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Delaying surgery for 11 weeks after RCT does not increase pCR rates for rectal cancer

Key clinical point: Delaying surgery for 11 weeks after the end of radiochemotherapy does not improve pathologic complete response rates in patients with rectal cancer, compared with a delay of 7 weeks.

Major finding: There was no significant difference in pathologic complete response rate between the study arms (15% for 7-week group vs. 17.4% for 11-week group, P = .5983).

Data source: A phase III, multicenter, randomized trial involving 265 patients with varying stages of rectal cancer.

Disclosures: The French Ministry of Health funded the study. Dr. Lefevre and seven of his associates reported serving in advisory roles, receiving financial compensation, or participating in the speakers bureau for multiple companies.


 

FROM THE JOURNAL OF CLINICAL ONCOLOGY

References

Among patients with rectal cancer, delaying surgery for 11 weeks after the end of radiochemotherapy does not improve pathologic complete response rates, investigators reported.

Previously, the Lyon trial, the only randomized controlled study to investigate the effects of delaying surgery following the end of radiochemotherapy (RCT), found that compared with a 2-week delay, a 6-week delay significantly increased the number of patients who experienced complete response (53.1% vs. 71.7%, P = .007). The purpose of the current study was to evaluate the effect of a longer interval between RCT and surgery on pathologic complete response (pCR) rates.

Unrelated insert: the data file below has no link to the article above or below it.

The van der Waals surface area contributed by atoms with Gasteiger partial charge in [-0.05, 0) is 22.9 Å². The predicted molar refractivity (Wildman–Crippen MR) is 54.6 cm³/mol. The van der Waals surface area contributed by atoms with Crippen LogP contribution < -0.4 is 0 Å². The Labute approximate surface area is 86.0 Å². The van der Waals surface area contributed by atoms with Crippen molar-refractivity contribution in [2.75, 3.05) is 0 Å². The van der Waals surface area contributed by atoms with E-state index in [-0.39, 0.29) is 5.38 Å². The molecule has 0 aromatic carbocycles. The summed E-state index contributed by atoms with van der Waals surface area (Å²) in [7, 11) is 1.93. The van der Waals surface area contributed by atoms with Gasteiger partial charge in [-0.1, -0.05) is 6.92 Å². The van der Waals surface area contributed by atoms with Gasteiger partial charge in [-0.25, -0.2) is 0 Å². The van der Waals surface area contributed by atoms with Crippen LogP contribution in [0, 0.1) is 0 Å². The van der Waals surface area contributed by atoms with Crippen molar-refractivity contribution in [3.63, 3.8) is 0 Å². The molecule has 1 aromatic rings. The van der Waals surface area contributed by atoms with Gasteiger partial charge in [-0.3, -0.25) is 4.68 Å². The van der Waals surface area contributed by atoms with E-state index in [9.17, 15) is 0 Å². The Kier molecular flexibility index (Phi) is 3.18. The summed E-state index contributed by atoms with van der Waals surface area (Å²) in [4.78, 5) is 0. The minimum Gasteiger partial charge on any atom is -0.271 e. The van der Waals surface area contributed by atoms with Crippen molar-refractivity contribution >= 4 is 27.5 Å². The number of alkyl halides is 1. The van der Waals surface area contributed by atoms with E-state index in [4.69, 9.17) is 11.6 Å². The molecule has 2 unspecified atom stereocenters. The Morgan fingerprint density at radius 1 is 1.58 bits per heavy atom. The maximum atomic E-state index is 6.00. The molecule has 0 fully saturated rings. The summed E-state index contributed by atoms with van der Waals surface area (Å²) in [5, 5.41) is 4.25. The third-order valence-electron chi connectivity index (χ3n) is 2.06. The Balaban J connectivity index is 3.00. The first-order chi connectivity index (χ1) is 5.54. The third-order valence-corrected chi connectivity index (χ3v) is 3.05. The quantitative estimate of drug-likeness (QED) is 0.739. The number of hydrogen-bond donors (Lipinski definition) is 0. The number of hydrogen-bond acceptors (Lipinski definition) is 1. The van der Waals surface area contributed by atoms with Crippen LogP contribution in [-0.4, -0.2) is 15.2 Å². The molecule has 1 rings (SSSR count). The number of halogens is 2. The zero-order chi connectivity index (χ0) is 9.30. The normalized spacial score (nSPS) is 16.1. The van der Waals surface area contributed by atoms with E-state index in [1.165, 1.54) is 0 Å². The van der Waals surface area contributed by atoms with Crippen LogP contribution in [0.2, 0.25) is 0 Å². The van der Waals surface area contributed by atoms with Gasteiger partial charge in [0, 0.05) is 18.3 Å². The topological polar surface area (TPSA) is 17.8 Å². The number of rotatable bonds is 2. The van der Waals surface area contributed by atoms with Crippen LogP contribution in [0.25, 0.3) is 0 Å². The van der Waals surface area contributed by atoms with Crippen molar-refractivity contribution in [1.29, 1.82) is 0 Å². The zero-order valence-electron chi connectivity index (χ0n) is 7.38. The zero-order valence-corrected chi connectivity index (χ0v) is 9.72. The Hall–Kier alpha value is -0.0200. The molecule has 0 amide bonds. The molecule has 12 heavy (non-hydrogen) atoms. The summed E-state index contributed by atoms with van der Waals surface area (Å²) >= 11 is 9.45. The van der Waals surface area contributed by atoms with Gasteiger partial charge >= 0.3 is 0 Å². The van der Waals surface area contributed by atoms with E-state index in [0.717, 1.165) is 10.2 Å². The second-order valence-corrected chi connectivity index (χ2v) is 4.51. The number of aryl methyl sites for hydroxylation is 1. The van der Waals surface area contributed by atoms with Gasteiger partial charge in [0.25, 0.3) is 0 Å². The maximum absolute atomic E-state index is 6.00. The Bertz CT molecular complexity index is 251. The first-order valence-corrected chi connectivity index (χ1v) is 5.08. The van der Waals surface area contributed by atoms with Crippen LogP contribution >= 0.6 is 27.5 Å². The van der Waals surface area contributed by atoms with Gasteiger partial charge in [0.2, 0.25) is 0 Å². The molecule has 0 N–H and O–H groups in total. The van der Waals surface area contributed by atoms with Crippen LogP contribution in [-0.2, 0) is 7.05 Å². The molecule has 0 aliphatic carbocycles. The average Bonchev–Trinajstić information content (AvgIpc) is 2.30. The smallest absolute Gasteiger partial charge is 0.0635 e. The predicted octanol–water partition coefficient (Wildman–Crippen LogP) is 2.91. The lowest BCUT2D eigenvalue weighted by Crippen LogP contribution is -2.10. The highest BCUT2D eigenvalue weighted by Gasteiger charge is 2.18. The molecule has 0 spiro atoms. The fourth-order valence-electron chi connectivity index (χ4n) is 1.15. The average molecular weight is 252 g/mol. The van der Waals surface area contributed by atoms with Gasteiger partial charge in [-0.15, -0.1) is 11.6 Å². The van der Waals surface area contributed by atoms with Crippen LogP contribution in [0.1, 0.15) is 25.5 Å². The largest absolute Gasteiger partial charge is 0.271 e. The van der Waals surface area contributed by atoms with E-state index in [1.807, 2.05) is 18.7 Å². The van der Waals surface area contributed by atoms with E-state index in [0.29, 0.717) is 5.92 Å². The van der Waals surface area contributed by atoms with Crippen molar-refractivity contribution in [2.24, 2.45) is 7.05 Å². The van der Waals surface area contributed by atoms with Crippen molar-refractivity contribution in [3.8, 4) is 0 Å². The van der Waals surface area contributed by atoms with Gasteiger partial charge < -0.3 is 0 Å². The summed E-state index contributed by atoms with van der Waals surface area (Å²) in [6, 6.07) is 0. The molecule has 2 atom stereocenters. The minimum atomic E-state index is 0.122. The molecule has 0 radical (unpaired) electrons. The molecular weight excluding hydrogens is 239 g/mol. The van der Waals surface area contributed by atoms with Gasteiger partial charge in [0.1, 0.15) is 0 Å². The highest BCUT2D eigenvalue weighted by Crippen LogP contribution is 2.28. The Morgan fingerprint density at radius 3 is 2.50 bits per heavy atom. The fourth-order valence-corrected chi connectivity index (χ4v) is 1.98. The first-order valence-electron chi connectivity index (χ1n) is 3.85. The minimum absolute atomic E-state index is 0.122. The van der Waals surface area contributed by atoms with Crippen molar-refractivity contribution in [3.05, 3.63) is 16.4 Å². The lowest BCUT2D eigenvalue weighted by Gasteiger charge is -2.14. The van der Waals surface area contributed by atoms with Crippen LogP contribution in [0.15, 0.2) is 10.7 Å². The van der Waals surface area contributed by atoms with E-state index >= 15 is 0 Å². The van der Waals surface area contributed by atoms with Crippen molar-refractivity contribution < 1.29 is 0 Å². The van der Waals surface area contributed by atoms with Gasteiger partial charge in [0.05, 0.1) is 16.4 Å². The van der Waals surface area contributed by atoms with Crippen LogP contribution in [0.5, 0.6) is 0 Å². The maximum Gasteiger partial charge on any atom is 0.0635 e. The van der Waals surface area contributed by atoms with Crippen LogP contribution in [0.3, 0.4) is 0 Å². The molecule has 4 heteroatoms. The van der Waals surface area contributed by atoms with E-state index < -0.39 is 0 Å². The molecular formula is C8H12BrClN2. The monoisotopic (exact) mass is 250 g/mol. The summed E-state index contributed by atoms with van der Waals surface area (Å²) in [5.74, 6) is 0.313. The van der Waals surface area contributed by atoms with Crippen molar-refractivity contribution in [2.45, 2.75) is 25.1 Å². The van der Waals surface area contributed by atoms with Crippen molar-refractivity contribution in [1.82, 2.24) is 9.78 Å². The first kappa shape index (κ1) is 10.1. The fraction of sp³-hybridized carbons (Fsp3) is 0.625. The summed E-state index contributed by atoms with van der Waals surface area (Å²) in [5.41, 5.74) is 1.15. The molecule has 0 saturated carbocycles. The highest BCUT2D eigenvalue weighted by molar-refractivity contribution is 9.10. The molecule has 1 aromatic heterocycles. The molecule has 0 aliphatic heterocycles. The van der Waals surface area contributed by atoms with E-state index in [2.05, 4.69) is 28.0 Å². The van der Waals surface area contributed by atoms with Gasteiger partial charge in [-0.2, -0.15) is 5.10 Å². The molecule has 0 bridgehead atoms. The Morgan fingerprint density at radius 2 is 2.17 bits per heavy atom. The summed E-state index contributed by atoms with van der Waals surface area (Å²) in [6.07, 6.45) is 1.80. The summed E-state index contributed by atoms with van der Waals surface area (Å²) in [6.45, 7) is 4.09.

For the phase III, multicenter, randomized trial, 265 patients with mid or lower rectal cancer were randomized to receive surgery at 7 weeks (n = 133) or 11 weeks (n = 132) following the end of RCT.

Baseline tumor characteristics and patient demographics were similar between the two study arms; the majority of patients had stage cT3 rectal cancer (82%).

There was no significant difference in pathologic complete response rate between the study arms (15% for 7-week group vs. 17.4% for 11-week group, P = .5983), reported Jeremie Lefevre, MD, of Hopital Saint-Antoine, Paris, and his associates (J Clin Oncol. 2016 July. doi: 10.1200/JCO.2016.67.6049).

Overall morbidity was significantly increased in the 11-week group (44.5% v 32%; P = .04), primarily explained by an increase in medical complications (32.8% vs. 19.2%; P = .01), the investigators wrote.

The French Ministry of Health funded the study. Dr. Lefevre and seven of his associates reported serving in advisory roles, receiving financial compensation, or participating in the speakers bureau for multiple companies.

jcraig@frontlinemedcom.com

On Twitter @jessnicolecraig

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